Thoughts to Ponder

“Anything you give your attention to will become your ‘truth’.”

Esther and Jerry Hicks*

This sentence seems contrary to what many of us believe about how the world operates. Yet, if we look at those who have become big earners or achieved acclaim, we know that statement is true.

When I was growing up, the mantra in my extended family was that rich people are either born that way or cheated to get to the top. As a young person I had great dreams of doing work that helped others and gave me prosperity and adventure. It never happened.

I had an opportunity to travel with my military husband and enjoy the many places we visited. Then when I was on my own, I sometimes felt that I had an adequate income and could occasionally go out to dinner and a movie or even a weekend getaway. Eventually, the tide turned, and I was again struggling to pay bills. Thoughts of dinner and a movie were beyond my grasp.

Over the past few months I have been in the depths of mental and physical distress and wanting to get better. To that end, a few weeks ago, I reread Ask and It Is Given by Esther and Jerry Hicks. This book, as well as their others, is channeled through an entity called Abraham. You may have heard the authors referred to as Abraham-Hicks.

I was ready to receive the message. I read “You only hear what you are ready to hear,”** and “…if you are predominately thinking about what you do not want, your life reflects those things.”*** So true, I was focused on monetary lack and physical illness. Then, I came to this sentence, “…if your decision is to reach for the best feeling thought that you have access to, that decision can be easily achieved.”**** This reminded me that I’ve heard Esther Hicks say many times, on tape and video, “Reach for the NEXT best feeling thought.”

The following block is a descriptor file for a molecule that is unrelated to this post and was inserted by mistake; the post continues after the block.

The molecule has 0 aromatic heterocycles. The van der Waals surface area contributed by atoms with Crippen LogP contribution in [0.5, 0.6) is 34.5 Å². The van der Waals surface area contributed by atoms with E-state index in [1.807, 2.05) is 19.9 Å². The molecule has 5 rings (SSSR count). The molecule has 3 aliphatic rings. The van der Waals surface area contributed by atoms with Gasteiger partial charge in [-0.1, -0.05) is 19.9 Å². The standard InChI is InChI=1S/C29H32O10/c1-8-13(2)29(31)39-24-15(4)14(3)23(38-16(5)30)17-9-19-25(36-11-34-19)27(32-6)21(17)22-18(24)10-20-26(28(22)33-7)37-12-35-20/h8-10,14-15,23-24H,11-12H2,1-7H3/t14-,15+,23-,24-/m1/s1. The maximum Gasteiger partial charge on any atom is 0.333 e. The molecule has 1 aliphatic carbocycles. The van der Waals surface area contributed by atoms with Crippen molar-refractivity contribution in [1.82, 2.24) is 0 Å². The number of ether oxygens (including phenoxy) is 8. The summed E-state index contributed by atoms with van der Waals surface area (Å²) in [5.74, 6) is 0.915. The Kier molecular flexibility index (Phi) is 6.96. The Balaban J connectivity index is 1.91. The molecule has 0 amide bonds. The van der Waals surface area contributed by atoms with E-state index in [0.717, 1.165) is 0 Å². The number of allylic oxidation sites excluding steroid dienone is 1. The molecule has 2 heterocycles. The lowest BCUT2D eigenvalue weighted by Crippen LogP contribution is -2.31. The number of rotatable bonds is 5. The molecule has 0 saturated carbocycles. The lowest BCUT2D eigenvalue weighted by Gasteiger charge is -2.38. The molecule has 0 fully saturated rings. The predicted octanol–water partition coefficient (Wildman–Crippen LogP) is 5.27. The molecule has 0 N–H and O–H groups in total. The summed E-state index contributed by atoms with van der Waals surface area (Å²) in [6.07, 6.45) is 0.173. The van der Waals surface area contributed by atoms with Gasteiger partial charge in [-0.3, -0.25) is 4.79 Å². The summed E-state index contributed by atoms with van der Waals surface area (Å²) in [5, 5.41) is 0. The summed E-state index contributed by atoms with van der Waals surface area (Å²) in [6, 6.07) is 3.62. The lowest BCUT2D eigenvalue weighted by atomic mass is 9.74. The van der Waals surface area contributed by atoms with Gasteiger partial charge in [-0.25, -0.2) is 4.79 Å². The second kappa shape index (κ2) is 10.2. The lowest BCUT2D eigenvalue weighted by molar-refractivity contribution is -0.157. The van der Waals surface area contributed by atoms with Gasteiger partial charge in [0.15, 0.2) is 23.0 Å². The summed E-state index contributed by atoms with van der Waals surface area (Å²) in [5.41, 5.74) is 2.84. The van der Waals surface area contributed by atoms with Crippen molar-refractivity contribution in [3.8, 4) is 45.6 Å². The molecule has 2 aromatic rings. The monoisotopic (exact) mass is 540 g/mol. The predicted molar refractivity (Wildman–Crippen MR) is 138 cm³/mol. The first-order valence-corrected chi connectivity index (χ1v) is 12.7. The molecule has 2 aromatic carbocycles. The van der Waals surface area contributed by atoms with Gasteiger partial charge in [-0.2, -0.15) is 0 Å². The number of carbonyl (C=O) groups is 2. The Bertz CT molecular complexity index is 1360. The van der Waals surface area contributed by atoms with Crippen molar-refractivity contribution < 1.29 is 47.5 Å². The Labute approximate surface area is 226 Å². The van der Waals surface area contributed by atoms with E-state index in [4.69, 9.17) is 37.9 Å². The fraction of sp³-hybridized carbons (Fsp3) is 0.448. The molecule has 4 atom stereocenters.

Wow! Eureka! I’ve been doing this all wrong. I’ve been dreaming of trips to exotic places, living in a nicer house, driving a sportier car, etc. I need to focus on the NEXT step. When I accomplish that I can take another step.

Immediately, I set smaller, reachable goals: Today I will have more energy and accomplish a task that has been waiting to be done and annoying me that it hasn’t done itself. The next day I can do another long-neglected task. It worked. My work at Busch Gardens has recently restarted. I have the energy and a fun attitude to interact with the visitors. Also, I wrote this short essay, the first in many months.

One Sunday when I was a child, my dad and the other men were putting away chairs after a church gathering. Each of the men carried four folding chairs. I tried to carry two but couldn’t control them. Dad came to my rescue and said, “One chair for beginners.” Now that I’m much older, I realize one chair is equal to one step in building my confidence and allowing my next best feeling thought to grow. The thought I must focus on is “one thing at a time,” or as all the 12-Step programs teach, “One day at a time.”

Only when I feel like I’m ready for the next step can I start to plan for it. Right now, in addition to boosting my energy and enjoying work, I’m beginning to sketch out ideas for a walk around Colonial Williamsburg and maybe even get a Good Neighbor Pass. After that I can choose to drive to Newport News or Hampton and enjoy their lovely parks.

I’m asking my friends to watch my actions and words. If I start planning a trip to Hawaii before I get to Newport News, please remind me to focus on the NEXT good feeling thought.

  • Hicks, Esther and Jerry, Ask and It Is Given, pg. 56, Hay House, Inc, 2004
  • ** ibid, pg 5
  • *** ibid, pg 27
  • **** ibid pg.92